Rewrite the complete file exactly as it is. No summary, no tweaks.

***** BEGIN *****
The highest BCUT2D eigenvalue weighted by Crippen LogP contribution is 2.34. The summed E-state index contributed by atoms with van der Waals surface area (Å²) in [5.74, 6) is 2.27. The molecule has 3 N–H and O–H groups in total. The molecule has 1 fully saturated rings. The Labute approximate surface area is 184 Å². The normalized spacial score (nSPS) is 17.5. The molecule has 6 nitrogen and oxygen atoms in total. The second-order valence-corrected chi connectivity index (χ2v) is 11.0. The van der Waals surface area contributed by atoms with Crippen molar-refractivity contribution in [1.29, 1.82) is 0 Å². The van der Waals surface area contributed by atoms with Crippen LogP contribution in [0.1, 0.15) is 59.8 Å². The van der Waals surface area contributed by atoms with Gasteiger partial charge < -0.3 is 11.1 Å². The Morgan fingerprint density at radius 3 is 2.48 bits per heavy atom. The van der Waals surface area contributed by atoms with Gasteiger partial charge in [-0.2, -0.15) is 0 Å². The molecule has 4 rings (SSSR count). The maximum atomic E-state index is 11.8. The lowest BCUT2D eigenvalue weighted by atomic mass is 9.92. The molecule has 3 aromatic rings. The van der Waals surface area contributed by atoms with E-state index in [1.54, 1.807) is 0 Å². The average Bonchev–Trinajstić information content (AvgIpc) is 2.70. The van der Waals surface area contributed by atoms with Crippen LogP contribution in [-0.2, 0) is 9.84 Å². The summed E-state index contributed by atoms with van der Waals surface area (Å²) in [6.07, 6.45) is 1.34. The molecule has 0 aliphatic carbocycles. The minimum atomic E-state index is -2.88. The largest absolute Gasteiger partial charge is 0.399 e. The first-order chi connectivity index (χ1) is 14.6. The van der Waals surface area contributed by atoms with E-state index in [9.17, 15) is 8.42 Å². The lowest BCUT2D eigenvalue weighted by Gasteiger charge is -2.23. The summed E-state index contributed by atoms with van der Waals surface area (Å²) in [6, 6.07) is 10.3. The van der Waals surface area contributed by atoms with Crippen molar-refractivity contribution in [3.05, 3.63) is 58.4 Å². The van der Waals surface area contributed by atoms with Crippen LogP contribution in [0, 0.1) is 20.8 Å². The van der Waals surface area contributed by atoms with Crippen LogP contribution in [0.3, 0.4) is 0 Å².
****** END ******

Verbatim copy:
The highest BCUT2D eigenvalue weighted by Crippen LogP contribution is 2.34. The summed E-state index contributed by atoms with van der Waals surface area (Å²) in [5.74, 6) is 2.27. The molecule has 3 N–H and O–H groups in total. The molecule has 1 fully saturated rings. The Labute approximate surface area is 184 Å². The normalized spacial score (nSPS) is 17.5. The molecule has 6 nitrogen and oxygen atoms in total. The second-order valence-corrected chi connectivity index (χ2v) is 11.0. The van der Waals surface area contributed by atoms with Crippen molar-refractivity contribution in [1.29, 1.82) is 0 Å². The van der Waals surface area contributed by atoms with Crippen LogP contribution in [0.1, 0.15) is 59.8 Å². The van der Waals surface area contributed by atoms with Gasteiger partial charge < -0.3 is 11.1 Å². The Morgan fingerprint density at radius 3 is 2.48 bits per heavy atom. The van der Waals surface area contributed by atoms with Gasteiger partial charge in [-0.2, -0.15) is 0 Å². The molecule has 4 rings (SSSR count). The maximum atomic E-state index is 11.8. The lowest BCUT2D eigenvalue weighted by atomic mass is 9.92. The molecule has 3 aromatic rings. The van der Waals surface area contributed by atoms with E-state index in [1.54, 1.807) is 0 Å². The average Bonchev–Trinajstić information content (AvgIpc) is 2.70. The van der Waals surface area contributed by atoms with Crippen LogP contribution in [-0.2, 0) is 9.84 Å². The summed E-state index contributed by atoms with van der Waals surface area (Å²) in [6.07, 6.45) is 1.34. The molecule has 0 aliphatic carbocycles. The minimum atomic E-state index is -2.88. The largest absolute Gasteiger partial charge is 0.399 e. The first-order chi connectivity index (χ1) is 14.6. The van der Waals surface area contributed by atoms with E-state index in [9.17, 15) is 8.42 Å². The lowest BCUT2D eigenvalue weighted by Gasteiger charge is -2.23. The summed E-state index contributed by atoms with van der Waals surface area (Å²) in [6, 6.07) is 10.3. The van der Waals surface area contributed by atoms with Crippen molar-refractivity contribution in [3.05, 3.63) is 58.4 Å². The van der Waals surface area contributed by atoms with Crippen LogP contribution in [0, 0.1) is 20.8 Å². The van der Waals surface area contributed by atoms with Crippen LogP contribution in [0.3, 0.4) is 0 Å².